Health and Medical News and Resources

General interest items edited by Janice Flahiff

[Reblog] From a physician: A plea to big medical corporations

Next time my physician urges a screening, I’ll wonder if it is because of his concern for my health (most likely- knowing my physician) or his corporation’s interest in profit…
As this article outlines is that physicians in corporations are often

English: A doctor examines a female patient.

English: A doctor examines a female patient. (Photo credit: Wikipedia)

in Catch-22 positions.

From a November 2014 post at KevinMD

thought more highly of business folks until I started working for them.  I thought CEOs and boards of directors of companies had a vision, whether to maximize shareholder profit, or to produce a stellar product or provide a singular service, etc.  Once the vision was elucidated, everyone worked together like a team to make it happen.

Then I became employed by a large corporation as a family physician to provide medical care.  And it’s been one eye opening experience after another ever since.  To me, it’s quite simple.  The vision of a medical practice should be to provide good medical care while being cost conscious, and maintaining strong patient satisfaction.  That’s how all the money gets generated, right?  The patient pays his/her premium, part of which gets funneled to our large corporation, who is then tasked to provide care for that patient.  How is care provided to that patient?  By having a doctor see, talk to, examine and treat that said patient.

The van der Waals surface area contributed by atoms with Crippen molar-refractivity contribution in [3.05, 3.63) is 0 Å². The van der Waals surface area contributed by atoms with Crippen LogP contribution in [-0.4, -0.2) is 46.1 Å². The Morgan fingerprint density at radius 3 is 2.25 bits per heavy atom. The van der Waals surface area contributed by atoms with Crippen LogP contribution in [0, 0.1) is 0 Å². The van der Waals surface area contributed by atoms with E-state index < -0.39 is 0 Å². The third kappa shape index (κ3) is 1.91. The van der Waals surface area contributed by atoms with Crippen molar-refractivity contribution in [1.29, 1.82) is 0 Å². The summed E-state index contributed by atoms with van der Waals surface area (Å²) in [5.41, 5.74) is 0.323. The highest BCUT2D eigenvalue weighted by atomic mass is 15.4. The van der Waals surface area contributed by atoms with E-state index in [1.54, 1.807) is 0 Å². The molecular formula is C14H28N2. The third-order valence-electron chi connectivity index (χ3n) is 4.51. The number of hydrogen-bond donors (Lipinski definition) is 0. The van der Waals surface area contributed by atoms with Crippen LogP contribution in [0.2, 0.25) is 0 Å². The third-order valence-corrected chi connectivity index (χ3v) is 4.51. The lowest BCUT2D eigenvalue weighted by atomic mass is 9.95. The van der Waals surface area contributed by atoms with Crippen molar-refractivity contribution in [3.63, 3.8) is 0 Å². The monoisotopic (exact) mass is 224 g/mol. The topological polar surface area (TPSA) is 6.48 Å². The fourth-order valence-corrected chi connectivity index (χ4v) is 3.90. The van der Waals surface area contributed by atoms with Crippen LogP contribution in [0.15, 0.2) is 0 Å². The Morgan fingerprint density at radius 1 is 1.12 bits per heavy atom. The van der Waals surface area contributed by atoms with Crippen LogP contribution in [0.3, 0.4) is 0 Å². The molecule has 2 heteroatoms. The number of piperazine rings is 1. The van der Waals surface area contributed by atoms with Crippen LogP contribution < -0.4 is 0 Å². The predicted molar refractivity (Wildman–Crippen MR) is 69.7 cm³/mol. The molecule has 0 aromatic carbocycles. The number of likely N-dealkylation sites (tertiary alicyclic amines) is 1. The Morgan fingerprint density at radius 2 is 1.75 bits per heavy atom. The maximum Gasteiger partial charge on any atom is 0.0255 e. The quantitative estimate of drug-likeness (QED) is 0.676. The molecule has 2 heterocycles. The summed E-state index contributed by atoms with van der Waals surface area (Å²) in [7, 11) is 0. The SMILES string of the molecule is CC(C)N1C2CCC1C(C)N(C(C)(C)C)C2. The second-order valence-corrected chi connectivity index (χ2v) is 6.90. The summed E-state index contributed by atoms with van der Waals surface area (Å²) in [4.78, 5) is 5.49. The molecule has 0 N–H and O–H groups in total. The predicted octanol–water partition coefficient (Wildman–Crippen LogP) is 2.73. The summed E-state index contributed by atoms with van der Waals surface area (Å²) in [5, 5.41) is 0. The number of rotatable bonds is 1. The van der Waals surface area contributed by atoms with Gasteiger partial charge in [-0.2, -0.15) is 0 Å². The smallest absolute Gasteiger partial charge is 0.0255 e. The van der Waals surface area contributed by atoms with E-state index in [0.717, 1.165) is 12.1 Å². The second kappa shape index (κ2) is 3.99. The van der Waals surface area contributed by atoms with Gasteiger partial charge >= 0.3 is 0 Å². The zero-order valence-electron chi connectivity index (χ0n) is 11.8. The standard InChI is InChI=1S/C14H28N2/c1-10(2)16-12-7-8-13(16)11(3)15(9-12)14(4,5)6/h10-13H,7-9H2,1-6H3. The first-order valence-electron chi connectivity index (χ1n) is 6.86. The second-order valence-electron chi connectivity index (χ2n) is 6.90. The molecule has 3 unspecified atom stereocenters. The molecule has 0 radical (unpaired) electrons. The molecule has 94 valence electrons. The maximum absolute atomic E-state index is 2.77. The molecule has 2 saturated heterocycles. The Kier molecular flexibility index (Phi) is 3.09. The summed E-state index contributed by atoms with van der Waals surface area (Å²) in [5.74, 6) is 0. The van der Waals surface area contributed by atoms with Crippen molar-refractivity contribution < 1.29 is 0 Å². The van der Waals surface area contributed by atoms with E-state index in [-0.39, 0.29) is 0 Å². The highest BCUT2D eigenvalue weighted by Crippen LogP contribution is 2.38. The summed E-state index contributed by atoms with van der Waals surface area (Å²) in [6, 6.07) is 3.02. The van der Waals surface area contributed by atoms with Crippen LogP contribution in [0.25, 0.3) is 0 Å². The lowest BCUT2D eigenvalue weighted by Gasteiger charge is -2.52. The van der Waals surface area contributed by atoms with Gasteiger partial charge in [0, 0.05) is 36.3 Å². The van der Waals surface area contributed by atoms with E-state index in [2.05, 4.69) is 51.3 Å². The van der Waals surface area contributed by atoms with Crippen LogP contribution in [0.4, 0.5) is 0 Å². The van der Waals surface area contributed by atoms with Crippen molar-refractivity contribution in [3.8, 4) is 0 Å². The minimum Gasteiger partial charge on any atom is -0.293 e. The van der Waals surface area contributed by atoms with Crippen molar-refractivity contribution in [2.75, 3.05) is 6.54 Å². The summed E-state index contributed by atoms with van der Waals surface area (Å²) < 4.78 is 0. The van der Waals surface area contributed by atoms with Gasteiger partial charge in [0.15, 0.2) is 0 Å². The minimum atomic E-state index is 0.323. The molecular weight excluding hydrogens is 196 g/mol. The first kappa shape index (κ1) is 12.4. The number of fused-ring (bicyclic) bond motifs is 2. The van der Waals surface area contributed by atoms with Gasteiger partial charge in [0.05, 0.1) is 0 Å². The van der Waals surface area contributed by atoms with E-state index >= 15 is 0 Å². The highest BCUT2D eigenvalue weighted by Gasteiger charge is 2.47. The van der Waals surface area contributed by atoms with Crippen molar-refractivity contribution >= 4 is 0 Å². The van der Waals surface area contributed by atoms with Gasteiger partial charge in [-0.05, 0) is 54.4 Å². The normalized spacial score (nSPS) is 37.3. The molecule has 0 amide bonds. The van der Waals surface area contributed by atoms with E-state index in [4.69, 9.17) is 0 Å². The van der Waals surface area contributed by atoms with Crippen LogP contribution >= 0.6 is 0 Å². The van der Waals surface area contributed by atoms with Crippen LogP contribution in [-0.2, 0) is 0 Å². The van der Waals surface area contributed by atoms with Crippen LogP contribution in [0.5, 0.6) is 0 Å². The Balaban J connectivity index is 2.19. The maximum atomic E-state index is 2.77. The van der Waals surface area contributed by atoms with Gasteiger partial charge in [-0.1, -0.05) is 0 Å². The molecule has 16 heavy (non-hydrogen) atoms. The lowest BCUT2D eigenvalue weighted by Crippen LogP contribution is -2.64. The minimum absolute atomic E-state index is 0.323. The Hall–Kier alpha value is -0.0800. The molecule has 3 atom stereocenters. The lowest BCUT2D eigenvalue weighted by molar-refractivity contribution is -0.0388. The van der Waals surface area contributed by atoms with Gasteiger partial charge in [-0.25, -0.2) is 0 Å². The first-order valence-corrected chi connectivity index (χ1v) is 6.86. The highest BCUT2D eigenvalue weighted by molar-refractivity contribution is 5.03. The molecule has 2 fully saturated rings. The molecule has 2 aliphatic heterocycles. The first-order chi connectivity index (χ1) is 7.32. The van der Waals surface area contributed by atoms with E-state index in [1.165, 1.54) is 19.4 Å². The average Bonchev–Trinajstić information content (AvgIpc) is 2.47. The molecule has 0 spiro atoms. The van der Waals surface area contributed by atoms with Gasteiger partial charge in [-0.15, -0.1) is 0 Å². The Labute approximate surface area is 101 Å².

OK.  So we all know that it’s not quite that simple.  Enter primary care 2014, the world of risk adjustment factor (RAF) scores (which entail the corporation getting paid more for sicker patients), electronic health records (EHR), and quality metric incentive payments (the corporation gets more money from insurance companies by meeting certain goals in screening, like colonoscopies, mammograms, etc.).  Now health care has become more complicated.  But it’s still all based on that interaction we physicians have with our patients.  We can’t meet quality metric goals if we don’t see the patients, we can’t determine if they are sicker and therefore require more funds to care for if we don’t see them, and we can’t use EHR if we don’t see the patient.  There’s just a bunch of road blocks and distractions added in….

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November 9, 2014 - Posted by | health care | , , ,

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